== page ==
- Kevin Seifert, NFL Nation
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There is a second level to the Green Bay Packers' reputation for well-designed offense and quarterback development. The Packers haven't simply had elite starters in Brett Favre and Aaron Rodgers. They've also produced backups who went on to earn or challenge for starting jobs elsewhere, from Mark Brunell to Matt Hasselbeck to Aaron Brooks to, most recently, Matt Flynn.
Many of those examples predate the current regime of coach Mike McCarthy, offensive coordinator Tom Clements and quarterbacks coach Ben McAdoo. At the same time, I think we're about to learn if there are limits to this franchise's ability to coax winning quarterback play.
Veteran Seneca Wallace will start Sunday against the Philadelphia Eagles and, presumably, until Rodgers returns from a fractured collarbone in about a month. Wallace, 33, was out of football last season and his longevity is based as much on his skills as a multi-positional player than it was a belief that he could or should play quarterback for an extended period of time.
He has started 21 games over eight seasons and lost 15 of them, including seven of his past eight. As the chart shows, Wallace is tied for the third-worst winning percentage as a starter of all active quarterbacks. He was largely ineffective after replacing Rodgers in Monday night's 27-20 loss to the Chicago Bears, producing a Total QBR of 7.7 (out of 100), managing 114 yards on 19 attempts.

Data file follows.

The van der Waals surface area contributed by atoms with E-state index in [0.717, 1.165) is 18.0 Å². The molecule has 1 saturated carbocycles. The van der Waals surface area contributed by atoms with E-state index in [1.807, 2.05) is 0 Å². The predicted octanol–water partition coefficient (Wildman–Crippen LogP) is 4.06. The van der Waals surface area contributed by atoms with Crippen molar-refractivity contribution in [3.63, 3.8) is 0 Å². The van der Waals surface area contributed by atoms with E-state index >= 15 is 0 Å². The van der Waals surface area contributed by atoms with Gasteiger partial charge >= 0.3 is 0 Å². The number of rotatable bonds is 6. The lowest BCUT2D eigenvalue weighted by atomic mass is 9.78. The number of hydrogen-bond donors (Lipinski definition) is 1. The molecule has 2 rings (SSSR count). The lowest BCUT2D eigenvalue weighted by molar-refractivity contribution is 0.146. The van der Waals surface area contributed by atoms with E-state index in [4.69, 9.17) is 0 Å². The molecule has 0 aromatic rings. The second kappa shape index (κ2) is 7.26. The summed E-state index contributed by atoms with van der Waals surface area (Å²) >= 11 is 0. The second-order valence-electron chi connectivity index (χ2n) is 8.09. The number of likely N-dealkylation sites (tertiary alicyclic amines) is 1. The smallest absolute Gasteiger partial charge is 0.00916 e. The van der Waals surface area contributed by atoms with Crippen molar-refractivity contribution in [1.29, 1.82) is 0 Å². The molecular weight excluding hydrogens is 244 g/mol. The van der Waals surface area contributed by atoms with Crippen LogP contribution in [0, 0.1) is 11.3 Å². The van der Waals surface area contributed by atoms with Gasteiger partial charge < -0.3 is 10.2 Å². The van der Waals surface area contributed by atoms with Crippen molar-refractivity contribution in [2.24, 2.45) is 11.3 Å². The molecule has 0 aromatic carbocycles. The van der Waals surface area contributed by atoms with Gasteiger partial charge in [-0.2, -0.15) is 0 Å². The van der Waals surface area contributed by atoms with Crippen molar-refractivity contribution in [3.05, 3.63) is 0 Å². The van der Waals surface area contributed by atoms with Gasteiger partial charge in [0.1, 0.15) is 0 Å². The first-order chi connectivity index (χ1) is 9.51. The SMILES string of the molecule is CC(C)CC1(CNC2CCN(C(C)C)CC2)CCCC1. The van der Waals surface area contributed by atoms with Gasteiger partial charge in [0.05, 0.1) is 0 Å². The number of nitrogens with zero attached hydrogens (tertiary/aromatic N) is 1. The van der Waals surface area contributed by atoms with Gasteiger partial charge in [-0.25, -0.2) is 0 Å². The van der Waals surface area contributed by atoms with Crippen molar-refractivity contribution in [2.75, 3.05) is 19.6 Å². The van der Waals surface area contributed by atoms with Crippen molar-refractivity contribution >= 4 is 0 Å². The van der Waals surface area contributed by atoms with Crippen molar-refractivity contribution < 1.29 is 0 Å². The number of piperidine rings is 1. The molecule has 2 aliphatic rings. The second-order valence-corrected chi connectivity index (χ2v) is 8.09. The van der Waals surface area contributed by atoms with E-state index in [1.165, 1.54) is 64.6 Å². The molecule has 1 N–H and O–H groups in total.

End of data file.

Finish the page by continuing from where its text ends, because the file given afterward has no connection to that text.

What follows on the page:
McCarthy has stressed the benefits of a week spent taking first-team repetitions, but Wallace will have to improve substantially over his career body of work to keep the Packers in playoff contention. He has never thrown for more than 261 yards in a game and on only two occasions has he thrown more than two touchdown passes in a game.
"You have to make sure that your plan is intact to win the game," McCarthy said earlier this week, "and Seneca will run that plan. And I'm confident that he'll do an excellent job at it."
That plan almost certainly will rely on the Packers' newfound running game, but they'll be facing an Eagles team that scored 49 points last week against the Oakland Raiders. Chances are high the Packers will need at least some passing success to score enough points to win Sunday.
"Obviously I'm not going to be Aaron Rodgers," Wallace told reporters. "He's been doing great things here for years. My job is to try go in and maintain things at a good level and win some ballgames until he gets back good and healthy. That's my job."
Note: As you might have noticed in the earlier Double Coverage post, I'm filling in for a few days for Packers reporter Rob Demovsky. Obviously I'm not in Green Bay to provide minute-to-minute updates, but here are a few important injury notes on this Thursday afternoon:
Linebacker Clay Matthews participated in practice for the second consecutive day. McCarthy indicated that Matthews is still experimenting with the right type and size of protective club, but it seems as though he is on track to play at least a portion of Sunday's game.
Right guard T.J. Lang (concussion) missed a second consecutive day of practice. McCarthy said Lang is improving, but obviously Lang has not been fully cleared to practice yet. You would like to see him get some work Friday if he is going to play Sunday.
There is a second level to the Green Bay Packers' reputation for well-designed offense and quarterback development. The Packers haven't simply had elite starters in Brett Favre and Aaron Rodgers.